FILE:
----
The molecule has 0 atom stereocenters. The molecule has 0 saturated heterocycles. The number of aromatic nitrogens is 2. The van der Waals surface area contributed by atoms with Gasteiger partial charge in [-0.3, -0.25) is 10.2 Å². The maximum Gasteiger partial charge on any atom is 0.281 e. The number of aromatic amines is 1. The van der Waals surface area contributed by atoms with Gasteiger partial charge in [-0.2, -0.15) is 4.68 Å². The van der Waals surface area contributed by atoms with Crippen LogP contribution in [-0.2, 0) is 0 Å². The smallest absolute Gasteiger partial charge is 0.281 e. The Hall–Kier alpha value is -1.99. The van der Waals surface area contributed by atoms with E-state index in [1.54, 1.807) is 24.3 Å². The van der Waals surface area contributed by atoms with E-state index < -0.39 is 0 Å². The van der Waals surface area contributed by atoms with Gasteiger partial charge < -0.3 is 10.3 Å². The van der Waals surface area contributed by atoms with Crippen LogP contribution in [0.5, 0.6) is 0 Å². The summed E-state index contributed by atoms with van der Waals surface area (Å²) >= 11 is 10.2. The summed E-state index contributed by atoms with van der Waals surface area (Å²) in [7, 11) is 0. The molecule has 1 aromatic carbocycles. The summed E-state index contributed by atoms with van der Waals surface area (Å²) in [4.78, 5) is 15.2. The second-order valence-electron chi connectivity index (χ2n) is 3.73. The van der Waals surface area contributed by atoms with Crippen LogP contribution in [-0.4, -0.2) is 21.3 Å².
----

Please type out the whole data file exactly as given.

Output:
The molecule has 0 atom stereocenters. The molecule has 0 saturated heterocycles. The number of aromatic nitrogens is 2. The van der Waals surface area contributed by atoms with Gasteiger partial charge in [-0.3, -0.25) is 10.2 Å². The maximum Gasteiger partial charge on any atom is 0.281 e. The number of aromatic amines is 1. The van der Waals surface area contributed by atoms with Gasteiger partial charge in [-0.2, -0.15) is 4.68 Å². The van der Waals surface area contributed by atoms with Crippen LogP contribution in [-0.2, 0) is 0 Å². The smallest absolute Gasteiger partial charge is 0.281 e. The Hall–Kier alpha value is -1.99. The van der Waals surface area contributed by atoms with E-state index in [1.54, 1.807) is 24.3 Å². The van der Waals surface area contributed by atoms with E-state index < -0.39 is 0 Å². The van der Waals surface area contributed by atoms with Gasteiger partial charge < -0.3 is 10.3 Å². The van der Waals surface area contributed by atoms with Crippen LogP contribution in [0.5, 0.6) is 0 Å². The summed E-state index contributed by atoms with van der Waals surface area (Å²) >= 11 is 10.2. The summed E-state index contributed by atoms with van der Waals surface area (Å²) in [7, 11) is 0. The molecule has 1 aromatic carbocycles. The summed E-state index contributed by atoms with van der Waals surface area (Å²) in [4.78, 5) is 15.2. The second-order valence-electron chi connectivity index (χ2n) is 3.73. The van der Waals surface area contributed by atoms with Crippen LogP contribution in [-0.4, -0.2) is 21.3 Å².